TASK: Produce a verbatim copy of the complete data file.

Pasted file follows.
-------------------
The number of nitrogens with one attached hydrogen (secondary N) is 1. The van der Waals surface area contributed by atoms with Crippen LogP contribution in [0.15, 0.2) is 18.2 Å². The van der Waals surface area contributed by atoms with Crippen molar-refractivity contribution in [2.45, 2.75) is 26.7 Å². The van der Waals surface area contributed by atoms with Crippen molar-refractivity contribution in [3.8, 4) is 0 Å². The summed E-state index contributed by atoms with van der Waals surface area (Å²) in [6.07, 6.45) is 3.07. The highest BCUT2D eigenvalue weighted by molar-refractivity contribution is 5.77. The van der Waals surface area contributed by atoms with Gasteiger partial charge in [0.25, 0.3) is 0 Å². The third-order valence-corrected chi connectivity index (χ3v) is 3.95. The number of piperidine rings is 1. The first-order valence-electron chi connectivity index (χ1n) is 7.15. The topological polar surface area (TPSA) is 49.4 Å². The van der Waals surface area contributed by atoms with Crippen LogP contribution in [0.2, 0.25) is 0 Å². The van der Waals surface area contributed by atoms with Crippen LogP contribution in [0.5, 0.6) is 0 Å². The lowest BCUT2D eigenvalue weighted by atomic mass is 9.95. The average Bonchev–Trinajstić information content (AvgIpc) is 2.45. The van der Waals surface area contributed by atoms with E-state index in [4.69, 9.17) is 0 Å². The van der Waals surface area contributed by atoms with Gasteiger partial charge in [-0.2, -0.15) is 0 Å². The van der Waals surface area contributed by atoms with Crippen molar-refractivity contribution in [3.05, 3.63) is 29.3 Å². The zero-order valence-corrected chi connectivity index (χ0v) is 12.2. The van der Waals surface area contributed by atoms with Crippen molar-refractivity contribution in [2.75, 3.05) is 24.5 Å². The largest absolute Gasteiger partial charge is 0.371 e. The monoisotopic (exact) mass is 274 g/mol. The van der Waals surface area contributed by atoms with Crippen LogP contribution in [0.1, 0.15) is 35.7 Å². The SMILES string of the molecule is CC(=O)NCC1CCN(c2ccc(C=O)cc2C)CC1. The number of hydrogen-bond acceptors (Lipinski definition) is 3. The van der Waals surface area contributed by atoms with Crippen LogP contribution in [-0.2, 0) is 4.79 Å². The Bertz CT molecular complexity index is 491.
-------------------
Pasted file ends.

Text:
The number of nitrogens with one attached hydrogen (secondary N) is 1. The van der Waals surface area contributed by atoms with Crippen LogP contribution in [0.15, 0.2) is 18.2 Å². The van der Waals surface area contributed by atoms with Crippen molar-refractivity contribution in [2.45, 2.75) is 26.7 Å². The van der Waals surface area contributed by atoms with Crippen molar-refractivity contribution in [3.8, 4) is 0 Å². The summed E-state index contributed by atoms with van der Waals surface area (Å²) in [6.07, 6.45) is 3.07. The highest BCUT2D eigenvalue weighted by molar-refractivity contribution is 5.77. The van der Waals surface area contributed by atoms with Gasteiger partial charge in [0.25, 0.3) is 0 Å². The third-order valence-corrected chi connectivity index (χ3v) is 3.95. The number of piperidine rings is 1. The first-order valence-electron chi connectivity index (χ1n) is 7.15. The topological polar surface area (TPSA) is 49.4 Å². The van der Waals surface area contributed by atoms with Crippen LogP contribution in [0.2, 0.25) is 0 Å². The van der Waals surface area contributed by atoms with Crippen LogP contribution in [0.5, 0.6) is 0 Å². The lowest BCUT2D eigenvalue weighted by atomic mass is 9.95. The average Bonchev–Trinajstić information content (AvgIpc) is 2.45. The van der Waals surface area contributed by atoms with E-state index in [4.69, 9.17) is 0 Å². The van der Waals surface area contributed by atoms with Gasteiger partial charge in [-0.2, -0.15) is 0 Å². The van der Waals surface area contributed by atoms with Crippen molar-refractivity contribution in [3.05, 3.63) is 29.3 Å². The zero-order valence-corrected chi connectivity index (χ0v) is 12.2. The van der Waals surface area contributed by atoms with Crippen molar-refractivity contribution in [2.75, 3.05) is 24.5 Å². The largest absolute Gasteiger partial charge is 0.371 e. The monoisotopic (exact) mass is 274 g/mol. The van der Waals surface area contributed by atoms with Crippen LogP contribution in [0.1, 0.15) is 35.7 Å². The SMILES string of the molecule is CC(=O)NCC1CCN(c2ccc(C=O)cc2C)CC1. The number of hydrogen-bond acceptors (Lipinski definition) is 3. The van der Waals surface area contributed by atoms with Crippen LogP contribution in [-0.2, 0) is 4.79 Å². The Bertz CT molecular complexity index is 491.